Las Vegas residents tried to pass a bill that would allow homeowners to install graywater systems but the Southern Nevada Water Authority blocked it, offering up a piece of fuzzy math as a defense. Las Vegas Valley is allotted 300,000 acre-feet of water per year from the reservoir. The water that goes down drainpipes in Las Vegas gets pumped 12 miles back to a reclamation plant near Lake Mead. This returned water counts as a credit toward getting more fresh water from the lake.First, the non-sequitur [in bold]: People install greywater systems to reduce their use (hence their bill). That's different from people who do not care, who may use more water if their bill goes down (because of some outside force). This another example of the "20/80 rule" -- 20 percent of the people care about how much water they use; 80 percent only care about their bill.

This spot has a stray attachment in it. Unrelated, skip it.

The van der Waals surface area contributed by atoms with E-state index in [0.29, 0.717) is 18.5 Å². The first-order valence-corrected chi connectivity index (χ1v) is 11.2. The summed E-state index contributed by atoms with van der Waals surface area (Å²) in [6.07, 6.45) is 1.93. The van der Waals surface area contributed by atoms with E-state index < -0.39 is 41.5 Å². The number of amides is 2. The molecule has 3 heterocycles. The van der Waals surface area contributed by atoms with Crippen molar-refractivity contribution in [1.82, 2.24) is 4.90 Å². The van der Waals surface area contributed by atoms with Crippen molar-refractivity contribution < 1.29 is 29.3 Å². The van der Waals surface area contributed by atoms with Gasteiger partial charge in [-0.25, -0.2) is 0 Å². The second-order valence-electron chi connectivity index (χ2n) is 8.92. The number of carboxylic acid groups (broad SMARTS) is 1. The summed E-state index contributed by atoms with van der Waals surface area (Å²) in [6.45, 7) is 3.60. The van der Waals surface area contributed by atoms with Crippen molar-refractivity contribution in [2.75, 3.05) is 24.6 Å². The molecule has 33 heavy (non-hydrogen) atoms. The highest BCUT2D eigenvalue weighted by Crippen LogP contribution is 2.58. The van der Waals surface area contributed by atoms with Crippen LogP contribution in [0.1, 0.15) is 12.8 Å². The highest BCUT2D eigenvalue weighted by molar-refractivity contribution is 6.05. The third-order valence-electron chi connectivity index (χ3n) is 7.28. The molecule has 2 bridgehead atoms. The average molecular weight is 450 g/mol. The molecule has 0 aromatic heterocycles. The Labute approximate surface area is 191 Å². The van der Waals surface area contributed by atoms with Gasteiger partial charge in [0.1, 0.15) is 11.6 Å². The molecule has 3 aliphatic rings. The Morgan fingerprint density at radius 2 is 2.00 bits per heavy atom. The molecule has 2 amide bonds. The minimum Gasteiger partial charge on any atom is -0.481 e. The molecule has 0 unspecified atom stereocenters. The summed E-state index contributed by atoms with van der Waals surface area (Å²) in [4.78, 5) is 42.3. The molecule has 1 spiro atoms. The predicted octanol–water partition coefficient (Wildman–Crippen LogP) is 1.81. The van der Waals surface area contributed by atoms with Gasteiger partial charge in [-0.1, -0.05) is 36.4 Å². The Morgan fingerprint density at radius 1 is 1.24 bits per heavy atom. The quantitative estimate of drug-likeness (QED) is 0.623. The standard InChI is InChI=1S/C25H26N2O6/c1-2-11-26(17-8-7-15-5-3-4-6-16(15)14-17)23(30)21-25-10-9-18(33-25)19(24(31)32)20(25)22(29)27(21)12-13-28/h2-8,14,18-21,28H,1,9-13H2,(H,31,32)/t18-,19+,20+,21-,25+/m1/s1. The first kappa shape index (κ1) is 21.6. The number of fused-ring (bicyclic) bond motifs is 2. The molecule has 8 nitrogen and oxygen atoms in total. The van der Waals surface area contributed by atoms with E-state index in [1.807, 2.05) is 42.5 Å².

The Water Authority says if people start using graywater to water their lawns and gardens rather than using drinking-quality water, their lowered water bills will dissuade them from conserving water. In other words, the Water Authority believes that legalizing graywater will cause people to use more fresh water and return less dirty water to the reclamation plant.
Second, the greywater issue is similar to SNWA's dependence on hook-up fees (more development) for revenue.
Basically, SNWA does NOT want greywater because it cannot charge for it. If greywater is NOT discharged into Lake Mead, LV cannot get a credit to take out more. If it cannot take out more, it cannot sell it to you, a person so impolite as to "cut out the middleman."
Bottom Line: Good ideas can die if they contradict the winners under the status quo.